But doesn’t all this sound a little too simplistic?

There was clearly more to the cancellation than the increased requirement for S-band spectrum — which became evident in several investigations. Two committees, one headed by former Cabinet Secretary B K Chaturvedi, and another by former Central Vigilance Commissioner Pratyush Sinha, were appointed to examine the processes that were followed, and fix responsibility for lapses, if any. Both panels found procedural lapses, lack of transparency, and unjustified risk-taking in finalising the agreement. But neither committee suggested a quid pro quo between ISRO and Devas. The Chaturvedi committee rejected allegations that the agreement would have led to losses to the exchequer. An investigation under the Companies Act was launched against Devas, which, meanwhile, had approached the courts seeking damages for cancellation of the agreement. In 2015, the Central Bureau of Investigation registered a case against two Devas officials, former chairman M G Chandrasekhar and CEO R Viswanathan, and the former head of Antrix Corporation, K R Sridhar Murthi, for causing wrongful gains of Rs 578 crore to Devas. The statement issued by ISRO after the Tribunal’s decision on Tuesday also mentioned the show-cause notice issued by the Enforcement Directorate to Devas earlier this year for violation of the Foreign Exchange Management Act of 1999, as well as the CBI FIR alleging corruption. CBI has already examined the two former chairmen of ISRO, the distinguished space scientists G Madhavan Nair and K Radhakrishnan, in connection with the case.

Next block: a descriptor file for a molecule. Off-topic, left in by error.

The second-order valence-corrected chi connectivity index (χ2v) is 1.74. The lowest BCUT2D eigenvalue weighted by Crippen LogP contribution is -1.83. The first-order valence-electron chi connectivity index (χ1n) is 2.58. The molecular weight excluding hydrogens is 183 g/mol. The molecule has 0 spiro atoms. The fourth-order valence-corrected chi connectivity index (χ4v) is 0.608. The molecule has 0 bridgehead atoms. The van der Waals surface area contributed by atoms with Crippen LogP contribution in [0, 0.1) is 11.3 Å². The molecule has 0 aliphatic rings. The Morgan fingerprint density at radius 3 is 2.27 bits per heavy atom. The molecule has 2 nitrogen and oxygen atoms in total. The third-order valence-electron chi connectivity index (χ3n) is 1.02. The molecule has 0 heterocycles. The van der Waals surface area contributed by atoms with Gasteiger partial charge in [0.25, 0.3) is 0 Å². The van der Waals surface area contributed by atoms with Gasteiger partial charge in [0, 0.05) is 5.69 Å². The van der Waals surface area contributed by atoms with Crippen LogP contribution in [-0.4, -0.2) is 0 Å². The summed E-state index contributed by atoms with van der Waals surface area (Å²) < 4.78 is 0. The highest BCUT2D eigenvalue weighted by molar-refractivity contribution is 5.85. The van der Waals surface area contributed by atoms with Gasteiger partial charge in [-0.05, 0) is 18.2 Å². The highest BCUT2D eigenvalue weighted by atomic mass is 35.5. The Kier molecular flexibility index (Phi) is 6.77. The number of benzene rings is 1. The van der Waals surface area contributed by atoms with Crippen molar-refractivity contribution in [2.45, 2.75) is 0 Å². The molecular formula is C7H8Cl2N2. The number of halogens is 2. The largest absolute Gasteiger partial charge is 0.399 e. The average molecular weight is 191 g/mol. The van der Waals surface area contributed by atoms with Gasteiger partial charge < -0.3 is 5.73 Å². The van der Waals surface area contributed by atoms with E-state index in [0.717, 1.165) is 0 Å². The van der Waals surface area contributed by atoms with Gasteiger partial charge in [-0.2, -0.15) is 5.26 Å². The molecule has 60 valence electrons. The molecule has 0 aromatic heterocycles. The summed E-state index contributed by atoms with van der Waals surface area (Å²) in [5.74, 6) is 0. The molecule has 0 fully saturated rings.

And what has been the fallout of this whole business?